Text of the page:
Conference May 2014

China’s Agricultural Investment in Africa: “Land Grabs” or “Friendship Farms”?

Deborah Brautigam in Liberia 1983The Johns Hopkins University School of Advanced International Studies (SAIS) China Africa Research Initiative (CARI) held its inaugural public conference:  China’s Agricultural Investment in Africa:  ‘Land Grabs’ or ‘Friendship Farms’? on May 16, 2014 and private (invitation only) researchers workshop on May 17, 2014, in Washington, DC at Johns Hopkins University’s School of Advanced International Studies, Rome Auditorium, 1619 Massachusetts Ave, NW.

Watch the conference here

Conference Overview

Due to its size, and its rapidly growing middle class, China is likely to play an unprecedented role in the stability of global food prices and access to food supplies. Nowhere is this role likely to be more impactful than in Africa, a continent that suffers from a chronic food deficit. Over the past five years, reports of Chinese interest in large-scale land and agricultural investment in Africa have emerged regularly into the media. Today, many believe that the Chinese government is directing efforts to secure large tracts of land in Africa and elsewhere to ensure China’s own food security. This SAIS-CARI conference investigates the realities of Chinese agricultural engagement in Africa, in comparative perspective. Scholars from around the world will present their fieldwork on Chinese policies toward outward agricultural investment, case studies of Chinese investment in Mozambique, Uganda, Zambia, Tanzania, Ghana, Angola, Mali, the DRC, Cameroon, Malawi, Zimbabwe and elsewhere, and close analysis of the economic cooperation model and the overlap between business and foreign aid. Researchers will complement this analysis with reports of Chinese investment in Latin American agriculture, and Gulf States investment in Africa. From the grassroots to the boardroom, the realities of Chinese investment in African agriculture are long overdue for an evidence-based analysis and appraisal. This is the aim of our conference.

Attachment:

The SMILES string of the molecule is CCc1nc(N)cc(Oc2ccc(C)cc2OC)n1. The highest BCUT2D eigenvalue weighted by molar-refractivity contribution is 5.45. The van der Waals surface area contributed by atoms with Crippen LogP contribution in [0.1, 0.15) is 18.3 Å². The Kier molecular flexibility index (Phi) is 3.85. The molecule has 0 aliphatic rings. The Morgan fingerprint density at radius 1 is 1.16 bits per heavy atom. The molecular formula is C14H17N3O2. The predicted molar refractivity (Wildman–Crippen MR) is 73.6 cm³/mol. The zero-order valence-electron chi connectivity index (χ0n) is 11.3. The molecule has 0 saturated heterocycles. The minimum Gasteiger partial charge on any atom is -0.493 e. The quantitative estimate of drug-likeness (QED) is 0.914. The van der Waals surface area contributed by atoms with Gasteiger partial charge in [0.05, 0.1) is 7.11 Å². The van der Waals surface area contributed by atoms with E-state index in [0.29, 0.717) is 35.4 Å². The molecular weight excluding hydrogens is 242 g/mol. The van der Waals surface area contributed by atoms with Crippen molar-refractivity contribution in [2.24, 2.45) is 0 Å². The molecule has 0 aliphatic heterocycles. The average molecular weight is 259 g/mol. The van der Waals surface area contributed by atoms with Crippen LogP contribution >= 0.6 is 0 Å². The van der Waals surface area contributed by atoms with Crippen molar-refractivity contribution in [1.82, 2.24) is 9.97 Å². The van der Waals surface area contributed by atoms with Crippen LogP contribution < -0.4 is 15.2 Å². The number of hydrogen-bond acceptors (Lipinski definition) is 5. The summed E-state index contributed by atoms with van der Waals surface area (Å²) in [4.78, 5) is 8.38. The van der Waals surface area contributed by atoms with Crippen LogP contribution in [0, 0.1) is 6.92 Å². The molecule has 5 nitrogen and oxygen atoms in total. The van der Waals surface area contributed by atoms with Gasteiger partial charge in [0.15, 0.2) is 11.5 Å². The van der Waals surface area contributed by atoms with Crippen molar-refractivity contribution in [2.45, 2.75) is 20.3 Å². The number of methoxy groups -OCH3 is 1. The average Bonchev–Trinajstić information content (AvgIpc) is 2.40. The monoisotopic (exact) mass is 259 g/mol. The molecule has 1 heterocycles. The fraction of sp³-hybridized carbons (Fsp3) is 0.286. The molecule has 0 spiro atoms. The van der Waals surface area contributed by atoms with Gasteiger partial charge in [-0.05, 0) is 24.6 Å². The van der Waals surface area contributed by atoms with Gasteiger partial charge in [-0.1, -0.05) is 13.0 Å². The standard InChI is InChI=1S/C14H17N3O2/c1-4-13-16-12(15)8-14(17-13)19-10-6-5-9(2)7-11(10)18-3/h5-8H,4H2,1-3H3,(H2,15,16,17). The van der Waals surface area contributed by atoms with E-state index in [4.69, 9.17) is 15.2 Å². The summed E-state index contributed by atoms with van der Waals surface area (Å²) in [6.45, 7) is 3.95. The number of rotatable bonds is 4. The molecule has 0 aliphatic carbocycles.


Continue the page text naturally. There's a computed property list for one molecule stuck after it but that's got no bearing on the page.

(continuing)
Agenda

Friday, May 16

8:30 – 9:00    Sign-In and Coffee
9:00 – 9:10     Welcome: SAIS Dean Vali Nasr, Prof. Peter Lewis, African Studies
                          and Prof. M. David Lampton, China Studies
9:10 – 9:20     Introduction: Prof. Deborah Brautigam, IDEV and SAIS-CARI

9:20 – 10:50    China’s Agricultural Investment: Mapping and Comparisons

Chair: Robert Thompson, SAIS Global Agriculture

Deborah Brautigam, Johns Hopkins University/SAIS
“China Going Global: Policies, Preferences, Problems”
Eckart Woertz, Barcelona Centre for International Affairs (CIDOB)
“Gulf Agro-investments in Africa: Motivations, Implementation Gaps, Politics: Comparison with China”
Margaret Myers, InterAmerican Dialogue
“China in Latin America: Comparison”

10:50 – 11:10      Coffee Break

11:10 – 12:40     Joint Ventures, Transitions and Borderlands

Chair:  Yoon Jung Park, CA/AC Network Coordinator

Solange Chatelard, Max Planck Institute/Sciences Po and Jessica Chu, SOAS,
“New Chinese Agricultural Investments in Zambia: A Grassroots Analysis”
Nama Ouattara, Université Paris Sud,
“Responsible Agricultural Investment: China’s Investment in Sugar in Mali”
Xiuli Xu
, China Agricultural University
“Business Borderlands: China’s Overseas State-owned Agribusiness”

12:40 – 1:30        Lunch

1:30 – 3:00          Business Models and Dreams

Chair:  Lila Buckley, IIED

Josh Maiyo, VU University Amsterdam,
“China’s Ag. Engagement in Uganda:  ‘Land Grabs’ and ‘Friendship’ Projects”
Jiao Yang, University of Florida
“Chinese Agribusiness Entrepreneurship in Africa: A Case Study in Ghana”
Xiaochen Chen, China Business News Institute
“Adaptation to the Local Environment: the Story of a Sisal Farm in Tanzania”
Zhou Jinyan, Chinese Academy of Social Sciences
“Chinese Agricultural Investment in Angola”

3:00 – 3:30         Coffee Break

3:30 – 5:15          Problems and Challenges: Between Business and “Cooperation”

Chair: Peter Lewis 

Sérgio Chichava, Instituto de Estudos Socialis e Económicos (IESE)
“China’s Agricultural Investment in Mozambique. The Case of Wanbao”
Louis Putzel, CIFOR
“Chinese Agricultural Investments in Africa: CSR, Scalar Efficiencies, and Local Folk”
Tang Xiaoyang,
Tsinghua University
“Competition for Loyalty: Chinese Investments in Southern Africa’s Cotton Sectors and their Impacts”
Henry Tugendhat,
IDS Sussex and Future Agricultures,
“Chinese Training Courses for African Officials: a “Win-Win” Engagement?”

5:15 – 5:30                 Closing Remarks: Conference Organizers

The conference is free, and open to the public, although seats are limited. SAIS-CARI thanks co-sponsors: SAIS International Development Program (IDEV), China Studies, African Studies, and the SAIS International Agriculture Initiative. We especially thank the International Development Program and Smith Richardson Foundation for co-funding this conference.